Jumping ahead yet again (and I absolutely love the structure of this episode), we witness news reports of Lee’s standoff in the house after the death of the Spirit Chasers team (and we also catch up with more of the actors from My Roanoke Nightmare, including Denis O’Hare’s William van Henderson). Finally, we move into, for lack of a better word, “real filmmaking,” as the in-universe shows end. I’m not going to spoil the ending of the season at all, but I will say that I am entirely satisfied with the conclusion. For this episode in particular, though, I am so impressed with how well it worked structurally. Despite jumping around to different “shows,” it never felt off, and credit is due where it’s been earned.

As great as the entire cast has been this season, Adina Porter is Roanoke‘s clear winner. Wonderful throughout, her performance in “Chapter 10” is one of the best that the series has ever seen, but it’s boosted even further by the rest of the cast around her. This really has been the season for spectacular performances (something aided by the twisty nature of the season), and this might finally be the year that someone other than Jessica Lange receives real recognition on this show.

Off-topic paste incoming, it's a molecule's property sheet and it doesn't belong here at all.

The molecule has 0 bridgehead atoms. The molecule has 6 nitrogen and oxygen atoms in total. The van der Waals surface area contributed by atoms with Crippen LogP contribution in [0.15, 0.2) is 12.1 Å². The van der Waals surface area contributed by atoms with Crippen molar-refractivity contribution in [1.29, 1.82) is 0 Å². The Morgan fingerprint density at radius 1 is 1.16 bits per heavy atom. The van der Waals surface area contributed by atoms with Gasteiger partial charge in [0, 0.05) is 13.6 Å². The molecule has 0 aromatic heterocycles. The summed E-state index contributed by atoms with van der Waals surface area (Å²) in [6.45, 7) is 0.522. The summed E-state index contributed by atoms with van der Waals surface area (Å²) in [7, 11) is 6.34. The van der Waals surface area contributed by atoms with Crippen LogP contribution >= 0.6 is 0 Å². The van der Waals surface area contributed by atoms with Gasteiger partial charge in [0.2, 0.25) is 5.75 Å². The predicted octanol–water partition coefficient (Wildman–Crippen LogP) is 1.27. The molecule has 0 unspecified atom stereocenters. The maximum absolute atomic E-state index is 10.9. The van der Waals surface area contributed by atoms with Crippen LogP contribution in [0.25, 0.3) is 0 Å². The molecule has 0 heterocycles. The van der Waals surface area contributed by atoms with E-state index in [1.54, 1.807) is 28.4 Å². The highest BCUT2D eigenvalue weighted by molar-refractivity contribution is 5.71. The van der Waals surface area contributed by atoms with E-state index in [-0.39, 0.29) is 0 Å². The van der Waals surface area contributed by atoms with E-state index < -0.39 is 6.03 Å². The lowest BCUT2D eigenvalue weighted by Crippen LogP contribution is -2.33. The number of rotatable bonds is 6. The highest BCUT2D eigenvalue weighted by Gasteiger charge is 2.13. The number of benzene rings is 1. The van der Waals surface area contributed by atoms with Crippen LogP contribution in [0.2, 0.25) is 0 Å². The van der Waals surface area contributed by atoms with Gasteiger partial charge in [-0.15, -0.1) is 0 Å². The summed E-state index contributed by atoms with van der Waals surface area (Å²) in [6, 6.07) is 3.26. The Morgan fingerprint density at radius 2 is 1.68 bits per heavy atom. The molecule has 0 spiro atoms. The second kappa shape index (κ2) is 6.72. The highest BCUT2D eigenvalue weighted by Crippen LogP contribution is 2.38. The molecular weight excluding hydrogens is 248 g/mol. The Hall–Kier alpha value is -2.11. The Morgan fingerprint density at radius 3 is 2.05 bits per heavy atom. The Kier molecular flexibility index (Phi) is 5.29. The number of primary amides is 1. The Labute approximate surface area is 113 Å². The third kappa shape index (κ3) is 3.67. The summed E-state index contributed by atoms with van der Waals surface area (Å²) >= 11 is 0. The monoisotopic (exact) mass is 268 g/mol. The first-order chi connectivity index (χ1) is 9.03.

The story of Roanoke was absolutely phenomenal, and this season finale really did stick the landing in an admirable way. In a season full of twists and turns, it’s pretty incredible that Ryan Murphy and the writers were able to tell this story in the way that they were. The horror felt real for the first time since Asylum, and the more muted aesthetic helped the narrative in a way that I never would have expected. I actually can’t believe how well everything turned out, and that’s coming from someone that’s enjoyed every season of this show.

“Chapter 10” was, in a word, spectacular. I was ready to call Roanoke the best season of American Horror Story so far before the episode aired, but the success that the team had with this finale absolutely solidified that assessment. More than ever, this is the season that American Horror Story absolutely needed to have, and I truly cannot wait to see what Ryan Murphy has up his sleeve for next year. What a great season, guys.

What did you think about the finale of American Horror Story: Roanoke? How would you rank it among AHS seasons? Let us know your thoughts in the comments down below!

[Photo Credit: FX]

American Horror Story: Roanoke Finale Review: "Chapter 10"


The best season of American Horror Story reaches its conclusion in a near-perfect finale that plays with structure in an entirely admirable way.